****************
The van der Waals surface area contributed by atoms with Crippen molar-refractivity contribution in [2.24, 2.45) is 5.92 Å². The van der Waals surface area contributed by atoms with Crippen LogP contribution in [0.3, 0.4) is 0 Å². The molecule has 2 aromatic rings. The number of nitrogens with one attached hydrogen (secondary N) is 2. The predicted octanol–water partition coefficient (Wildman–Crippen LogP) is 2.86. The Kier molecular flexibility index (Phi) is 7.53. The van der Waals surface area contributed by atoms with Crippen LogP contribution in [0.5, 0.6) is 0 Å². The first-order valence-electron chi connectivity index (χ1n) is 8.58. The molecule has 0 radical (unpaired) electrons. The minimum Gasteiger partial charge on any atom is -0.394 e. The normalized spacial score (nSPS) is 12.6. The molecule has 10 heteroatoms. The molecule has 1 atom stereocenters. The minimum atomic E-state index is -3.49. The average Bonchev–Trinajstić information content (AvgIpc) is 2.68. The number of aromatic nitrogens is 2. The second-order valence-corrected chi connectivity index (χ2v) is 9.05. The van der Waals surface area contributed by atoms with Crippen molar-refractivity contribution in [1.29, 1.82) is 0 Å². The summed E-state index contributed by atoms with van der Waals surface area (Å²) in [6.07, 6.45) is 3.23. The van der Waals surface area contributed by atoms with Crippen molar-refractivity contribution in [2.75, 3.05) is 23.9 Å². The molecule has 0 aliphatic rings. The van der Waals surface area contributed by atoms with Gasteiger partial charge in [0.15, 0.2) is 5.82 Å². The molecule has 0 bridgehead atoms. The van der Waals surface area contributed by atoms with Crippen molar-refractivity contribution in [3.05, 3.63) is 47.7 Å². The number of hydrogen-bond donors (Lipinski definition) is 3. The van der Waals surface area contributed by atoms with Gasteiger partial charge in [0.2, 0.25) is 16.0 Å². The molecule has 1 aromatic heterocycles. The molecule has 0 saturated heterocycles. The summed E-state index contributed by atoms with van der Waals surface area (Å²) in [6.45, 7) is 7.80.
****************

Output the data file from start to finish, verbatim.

The van der Waals surface area contributed by atoms with Crippen molar-refractivity contribution in [2.24, 2.45) is 5.92 Å². The van der Waals surface area contributed by atoms with Crippen LogP contribution in [0.3, 0.4) is 0 Å². The molecule has 2 aromatic rings. The number of nitrogens with one attached hydrogen (secondary N) is 2. The predicted octanol–water partition coefficient (Wildman–Crippen LogP) is 2.86. The Kier molecular flexibility index (Phi) is 7.53. The van der Waals surface area contributed by atoms with Crippen LogP contribution in [0.5, 0.6) is 0 Å². The first-order valence-electron chi connectivity index (χ1n) is 8.58. The molecule has 0 radical (unpaired) electrons. The minimum Gasteiger partial charge on any atom is -0.394 e. The normalized spacial score (nSPS) is 12.6. The molecule has 10 heteroatoms. The molecule has 1 atom stereocenters. The minimum atomic E-state index is -3.49. The average Bonchev–Trinajstić information content (AvgIpc) is 2.68. The number of aromatic nitrogens is 2. The second-order valence-corrected chi connectivity index (χ2v) is 9.05. The van der Waals surface area contributed by atoms with Crippen molar-refractivity contribution in [1.29, 1.82) is 0 Å². The summed E-state index contributed by atoms with van der Waals surface area (Å²) in [6.07, 6.45) is 3.23. The van der Waals surface area contributed by atoms with Crippen molar-refractivity contribution in [2.75, 3.05) is 23.9 Å². The molecule has 0 aliphatic rings. The van der Waals surface area contributed by atoms with Gasteiger partial charge in [0.15, 0.2) is 5.82 Å². The molecule has 0 bridgehead atoms. The van der Waals surface area contributed by atoms with Crippen molar-refractivity contribution in [3.05, 3.63) is 47.7 Å². The number of hydrogen-bond donors (Lipinski definition) is 3. The van der Waals surface area contributed by atoms with Gasteiger partial charge in [0.2, 0.25) is 16.0 Å². The molecule has 1 aromatic heterocycles. The molecule has 0 saturated heterocycles. The summed E-state index contributed by atoms with van der Waals surface area (Å²) in [6.45, 7) is 7.80.